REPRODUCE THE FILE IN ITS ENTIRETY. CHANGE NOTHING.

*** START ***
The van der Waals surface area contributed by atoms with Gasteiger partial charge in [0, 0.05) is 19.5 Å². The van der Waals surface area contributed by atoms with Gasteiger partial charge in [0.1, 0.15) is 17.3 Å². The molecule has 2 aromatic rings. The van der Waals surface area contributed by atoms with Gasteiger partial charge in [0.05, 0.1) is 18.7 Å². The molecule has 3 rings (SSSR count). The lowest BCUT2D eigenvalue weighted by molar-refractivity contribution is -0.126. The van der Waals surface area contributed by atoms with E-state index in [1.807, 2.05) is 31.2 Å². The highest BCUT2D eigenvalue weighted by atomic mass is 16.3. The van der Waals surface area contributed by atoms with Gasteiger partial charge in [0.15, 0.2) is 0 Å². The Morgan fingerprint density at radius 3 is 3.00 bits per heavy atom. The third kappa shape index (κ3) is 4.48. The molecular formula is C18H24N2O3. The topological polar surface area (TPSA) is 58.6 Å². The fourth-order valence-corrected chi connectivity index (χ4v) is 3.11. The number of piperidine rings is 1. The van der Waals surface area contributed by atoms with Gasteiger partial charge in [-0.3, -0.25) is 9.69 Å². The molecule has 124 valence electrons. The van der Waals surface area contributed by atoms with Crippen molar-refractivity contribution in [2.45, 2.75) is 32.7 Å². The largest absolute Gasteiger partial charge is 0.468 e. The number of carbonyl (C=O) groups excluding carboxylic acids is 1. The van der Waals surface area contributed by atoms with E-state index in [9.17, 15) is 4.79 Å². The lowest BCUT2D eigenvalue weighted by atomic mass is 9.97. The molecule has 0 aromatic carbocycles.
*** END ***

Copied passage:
The van der Waals surface area contributed by atoms with Gasteiger partial charge in [0, 0.05) is 19.5 Å². The van der Waals surface area contributed by atoms with Gasteiger partial charge in [0.1, 0.15) is 17.3 Å². The molecule has 2 aromatic rings. The van der Waals surface area contributed by atoms with Gasteiger partial charge in [0.05, 0.1) is 18.7 Å². The molecule has 3 rings (SSSR count). The lowest BCUT2D eigenvalue weighted by molar-refractivity contribution is -0.126. The van der Waals surface area contributed by atoms with E-state index in [1.807, 2.05) is 31.2 Å². The highest BCUT2D eigenvalue weighted by atomic mass is 16.3. The van der Waals surface area contributed by atoms with Gasteiger partial charge in [0.15, 0.2) is 0 Å². The Morgan fingerprint density at radius 3 is 3.00 bits per heavy atom. The third kappa shape index (κ3) is 4.48. The molecular formula is C18H24N2O3. The topological polar surface area (TPSA) is 58.6 Å². The fourth-order valence-corrected chi connectivity index (χ4v) is 3.11. The number of piperidine rings is 1. The van der Waals surface area contributed by atoms with Gasteiger partial charge in [-0.3, -0.25) is 9.69 Å². The molecule has 124 valence electrons. The van der Waals surface area contributed by atoms with Crippen molar-refractivity contribution in [2.45, 2.75) is 32.7 Å². The largest absolute Gasteiger partial charge is 0.468 e. The number of carbonyl (C=O) groups excluding carboxylic acids is 1. The van der Waals surface area contributed by atoms with E-state index in [9.17, 15) is 4.79 Å². The lowest BCUT2D eigenvalue weighted by atomic mass is 9.97. The molecule has 0 aromatic carbocycles.